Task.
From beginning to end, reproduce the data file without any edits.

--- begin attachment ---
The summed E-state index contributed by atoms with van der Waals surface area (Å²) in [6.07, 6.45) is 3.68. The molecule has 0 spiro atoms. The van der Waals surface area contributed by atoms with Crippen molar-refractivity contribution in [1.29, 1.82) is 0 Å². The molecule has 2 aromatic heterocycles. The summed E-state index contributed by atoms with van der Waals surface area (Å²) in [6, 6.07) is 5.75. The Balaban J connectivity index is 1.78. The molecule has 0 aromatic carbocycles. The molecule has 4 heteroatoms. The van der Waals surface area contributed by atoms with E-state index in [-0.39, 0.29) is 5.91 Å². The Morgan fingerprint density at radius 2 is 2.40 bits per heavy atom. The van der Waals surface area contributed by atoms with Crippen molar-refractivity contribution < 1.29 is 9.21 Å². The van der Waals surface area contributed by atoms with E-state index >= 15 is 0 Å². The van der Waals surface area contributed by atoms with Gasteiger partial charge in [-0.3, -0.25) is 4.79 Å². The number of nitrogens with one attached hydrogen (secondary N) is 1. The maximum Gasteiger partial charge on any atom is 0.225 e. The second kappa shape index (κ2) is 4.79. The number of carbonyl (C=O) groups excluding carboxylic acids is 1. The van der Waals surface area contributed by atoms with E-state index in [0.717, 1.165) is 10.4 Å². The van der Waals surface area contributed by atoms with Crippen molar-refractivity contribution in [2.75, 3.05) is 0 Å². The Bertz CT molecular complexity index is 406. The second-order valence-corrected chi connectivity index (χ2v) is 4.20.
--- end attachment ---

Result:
The summed E-state index contributed by atoms with van der Waals surface area (Å²) in [6.07, 6.45) is 3.68. The molecule has 0 spiro atoms. The van der Waals surface area contributed by atoms with Crippen molar-refractivity contribution in [1.29, 1.82) is 0 Å². The molecule has 2 aromatic heterocycles. The summed E-state index contributed by atoms with van der Waals surface area (Å²) in [6, 6.07) is 5.75. The Balaban J connectivity index is 1.78. The molecule has 0 aromatic carbocycles. The molecule has 4 heteroatoms. The van der Waals surface area contributed by atoms with E-state index in [-0.39, 0.29) is 5.91 Å². The Morgan fingerprint density at radius 2 is 2.40 bits per heavy atom. The van der Waals surface area contributed by atoms with Crippen molar-refractivity contribution < 1.29 is 9.21 Å². The van der Waals surface area contributed by atoms with E-state index >= 15 is 0 Å². The van der Waals surface area contributed by atoms with Gasteiger partial charge in [-0.3, -0.25) is 4.79 Å². The number of nitrogens with one attached hydrogen (secondary N) is 1. The maximum Gasteiger partial charge on any atom is 0.225 e. The second kappa shape index (κ2) is 4.79. The number of carbonyl (C=O) groups excluding carboxylic acids is 1. The van der Waals surface area contributed by atoms with E-state index in [0.717, 1.165) is 10.4 Å². The van der Waals surface area contributed by atoms with Crippen molar-refractivity contribution in [2.75, 3.05) is 0 Å². The Bertz CT molecular complexity index is 406. The second-order valence-corrected chi connectivity index (χ2v) is 4.20.